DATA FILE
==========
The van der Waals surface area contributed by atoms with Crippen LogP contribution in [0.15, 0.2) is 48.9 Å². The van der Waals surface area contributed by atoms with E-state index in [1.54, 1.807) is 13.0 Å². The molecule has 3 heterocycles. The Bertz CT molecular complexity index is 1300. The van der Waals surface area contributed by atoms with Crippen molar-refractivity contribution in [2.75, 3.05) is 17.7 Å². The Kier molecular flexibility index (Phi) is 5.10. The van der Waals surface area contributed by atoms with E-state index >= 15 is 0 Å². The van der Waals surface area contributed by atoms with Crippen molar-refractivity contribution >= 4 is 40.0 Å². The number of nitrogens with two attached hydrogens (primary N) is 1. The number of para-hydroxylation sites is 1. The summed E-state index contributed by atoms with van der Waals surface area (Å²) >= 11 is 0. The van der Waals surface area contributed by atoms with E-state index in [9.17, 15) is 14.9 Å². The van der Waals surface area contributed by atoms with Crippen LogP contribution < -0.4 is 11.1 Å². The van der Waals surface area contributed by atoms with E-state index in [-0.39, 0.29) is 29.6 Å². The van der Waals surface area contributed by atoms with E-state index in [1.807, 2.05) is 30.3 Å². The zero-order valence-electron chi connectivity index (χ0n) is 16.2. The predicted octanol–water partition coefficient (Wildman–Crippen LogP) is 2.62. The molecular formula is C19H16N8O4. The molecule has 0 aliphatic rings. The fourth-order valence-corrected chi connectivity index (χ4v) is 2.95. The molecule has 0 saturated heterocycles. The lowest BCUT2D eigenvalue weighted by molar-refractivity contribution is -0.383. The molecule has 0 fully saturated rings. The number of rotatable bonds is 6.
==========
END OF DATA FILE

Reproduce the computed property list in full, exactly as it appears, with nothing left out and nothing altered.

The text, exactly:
The van der Waals surface area contributed by atoms with Crippen LogP contribution in [0.15, 0.2) is 48.9 Å². The van der Waals surface area contributed by atoms with E-state index in [1.54, 1.807) is 13.0 Å². The molecule has 3 heterocycles. The Bertz CT molecular complexity index is 1300. The van der Waals surface area contributed by atoms with Crippen molar-refractivity contribution in [2.75, 3.05) is 17.7 Å². The Kier molecular flexibility index (Phi) is 5.10. The van der Waals surface area contributed by atoms with E-state index >= 15 is 0 Å². The van der Waals surface area contributed by atoms with Crippen molar-refractivity contribution >= 4 is 40.0 Å². The number of nitrogens with two attached hydrogens (primary N) is 1. The number of para-hydroxylation sites is 1. The summed E-state index contributed by atoms with van der Waals surface area (Å²) >= 11 is 0. The van der Waals surface area contributed by atoms with E-state index in [9.17, 15) is 14.9 Å². The van der Waals surface area contributed by atoms with Crippen LogP contribution < -0.4 is 11.1 Å². The van der Waals surface area contributed by atoms with E-state index in [-0.39, 0.29) is 29.6 Å². The van der Waals surface area contributed by atoms with E-state index in [1.807, 2.05) is 30.3 Å². The zero-order valence-electron chi connectivity index (χ0n) is 16.2. The predicted octanol–water partition coefficient (Wildman–Crippen LogP) is 2.62. The molecular formula is C19H16N8O4. The molecule has 0 aliphatic rings. The fourth-order valence-corrected chi connectivity index (χ4v) is 2.95. The molecule has 0 saturated heterocycles. The lowest BCUT2D eigenvalue weighted by molar-refractivity contribution is -0.383. The molecule has 0 fully saturated rings. The number of rotatable bonds is 6.